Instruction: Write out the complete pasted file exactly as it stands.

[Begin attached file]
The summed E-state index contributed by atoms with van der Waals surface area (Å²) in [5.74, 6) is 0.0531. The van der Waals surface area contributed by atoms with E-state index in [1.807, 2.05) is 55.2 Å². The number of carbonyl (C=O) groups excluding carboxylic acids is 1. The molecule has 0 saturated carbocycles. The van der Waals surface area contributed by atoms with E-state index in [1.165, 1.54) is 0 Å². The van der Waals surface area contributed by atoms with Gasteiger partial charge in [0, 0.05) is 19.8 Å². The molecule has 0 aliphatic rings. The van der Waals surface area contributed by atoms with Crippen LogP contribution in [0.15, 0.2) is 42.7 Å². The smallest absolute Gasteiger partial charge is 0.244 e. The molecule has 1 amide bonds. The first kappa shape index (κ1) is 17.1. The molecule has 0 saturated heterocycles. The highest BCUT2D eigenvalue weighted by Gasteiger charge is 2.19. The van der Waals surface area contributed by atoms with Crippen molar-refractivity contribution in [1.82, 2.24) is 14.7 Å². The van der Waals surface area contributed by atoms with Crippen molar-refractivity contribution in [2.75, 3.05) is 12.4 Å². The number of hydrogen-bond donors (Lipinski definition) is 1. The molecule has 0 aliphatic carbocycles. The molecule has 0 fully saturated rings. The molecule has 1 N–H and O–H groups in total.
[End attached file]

The summed E-state index contributed by atoms with van der Waals surface area (Å²) in [5.74, 6) is 0.0531. The van der Waals surface area contributed by atoms with E-state index in [1.807, 2.05) is 55.2 Å². The number of carbonyl (C=O) groups excluding carboxylic acids is 1. The molecule has 0 saturated carbocycles. The van der Waals surface area contributed by atoms with E-state index in [1.165, 1.54) is 0 Å². The van der Waals surface area contributed by atoms with Gasteiger partial charge in [0, 0.05) is 19.8 Å². The molecule has 0 aliphatic rings. The van der Waals surface area contributed by atoms with Crippen LogP contribution in [0.15, 0.2) is 42.7 Å². The smallest absolute Gasteiger partial charge is 0.244 e. The molecule has 1 amide bonds. The first kappa shape index (κ1) is 17.1. The molecule has 0 saturated heterocycles. The highest BCUT2D eigenvalue weighted by Gasteiger charge is 2.19. The van der Waals surface area contributed by atoms with Crippen molar-refractivity contribution in [1.82, 2.24) is 14.7 Å². The van der Waals surface area contributed by atoms with Crippen molar-refractivity contribution in [2.75, 3.05) is 12.4 Å². The number of hydrogen-bond donors (Lipinski definition) is 1. The molecule has 0 aliphatic carbocycles. The molecule has 0 fully saturated rings. The molecule has 1 N–H and O–H groups in total.